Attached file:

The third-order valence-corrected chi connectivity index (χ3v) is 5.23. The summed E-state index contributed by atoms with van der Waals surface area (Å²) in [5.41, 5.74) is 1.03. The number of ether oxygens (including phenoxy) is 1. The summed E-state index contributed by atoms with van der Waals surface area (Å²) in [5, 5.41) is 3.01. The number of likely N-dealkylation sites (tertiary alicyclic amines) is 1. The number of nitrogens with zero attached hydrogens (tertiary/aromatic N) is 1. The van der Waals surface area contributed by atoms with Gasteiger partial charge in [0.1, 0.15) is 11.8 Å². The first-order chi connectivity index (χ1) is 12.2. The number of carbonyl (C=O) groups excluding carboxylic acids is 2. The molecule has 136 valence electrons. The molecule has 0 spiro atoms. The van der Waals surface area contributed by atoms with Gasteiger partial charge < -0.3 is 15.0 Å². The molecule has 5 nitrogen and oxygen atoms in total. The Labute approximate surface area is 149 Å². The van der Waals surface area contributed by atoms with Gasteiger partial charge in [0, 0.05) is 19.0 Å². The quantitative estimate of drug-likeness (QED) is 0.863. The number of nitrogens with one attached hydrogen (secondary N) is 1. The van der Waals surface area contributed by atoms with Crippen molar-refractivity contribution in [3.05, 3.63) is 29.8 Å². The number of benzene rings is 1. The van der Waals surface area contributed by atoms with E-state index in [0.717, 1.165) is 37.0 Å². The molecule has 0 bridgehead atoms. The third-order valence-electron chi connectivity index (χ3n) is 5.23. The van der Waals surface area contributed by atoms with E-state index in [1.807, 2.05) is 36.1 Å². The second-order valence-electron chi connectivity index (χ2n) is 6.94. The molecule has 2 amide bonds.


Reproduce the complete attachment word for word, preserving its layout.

The third-order valence-corrected chi connectivity index (χ3v) is 5.23. The summed E-state index contributed by atoms with van der Waals surface area (Å²) in [5.41, 5.74) is 1.03. The number of ether oxygens (including phenoxy) is 1. The summed E-state index contributed by atoms with van der Waals surface area (Å²) in [5, 5.41) is 3.01. The number of likely N-dealkylation sites (tertiary alicyclic amines) is 1. The number of nitrogens with zero attached hydrogens (tertiary/aromatic N) is 1. The van der Waals surface area contributed by atoms with Gasteiger partial charge in [0.1, 0.15) is 11.8 Å². The first-order chi connectivity index (χ1) is 12.2. The number of carbonyl (C=O) groups excluding carboxylic acids is 2. The molecule has 136 valence electrons. The molecule has 0 spiro atoms. The van der Waals surface area contributed by atoms with Gasteiger partial charge < -0.3 is 15.0 Å². The molecule has 5 nitrogen and oxygen atoms in total. The Labute approximate surface area is 149 Å². The van der Waals surface area contributed by atoms with Gasteiger partial charge in [0, 0.05) is 19.0 Å². The quantitative estimate of drug-likeness (QED) is 0.863. The number of nitrogens with one attached hydrogen (secondary N) is 1. The van der Waals surface area contributed by atoms with Crippen molar-refractivity contribution in [3.05, 3.63) is 29.8 Å². The number of benzene rings is 1. The van der Waals surface area contributed by atoms with E-state index in [0.717, 1.165) is 37.0 Å². The molecule has 0 bridgehead atoms. The third-order valence-electron chi connectivity index (χ3n) is 5.23. The van der Waals surface area contributed by atoms with E-state index in [1.807, 2.05) is 36.1 Å². The second-order valence-electron chi connectivity index (χ2n) is 6.94. The molecule has 2 amide bonds.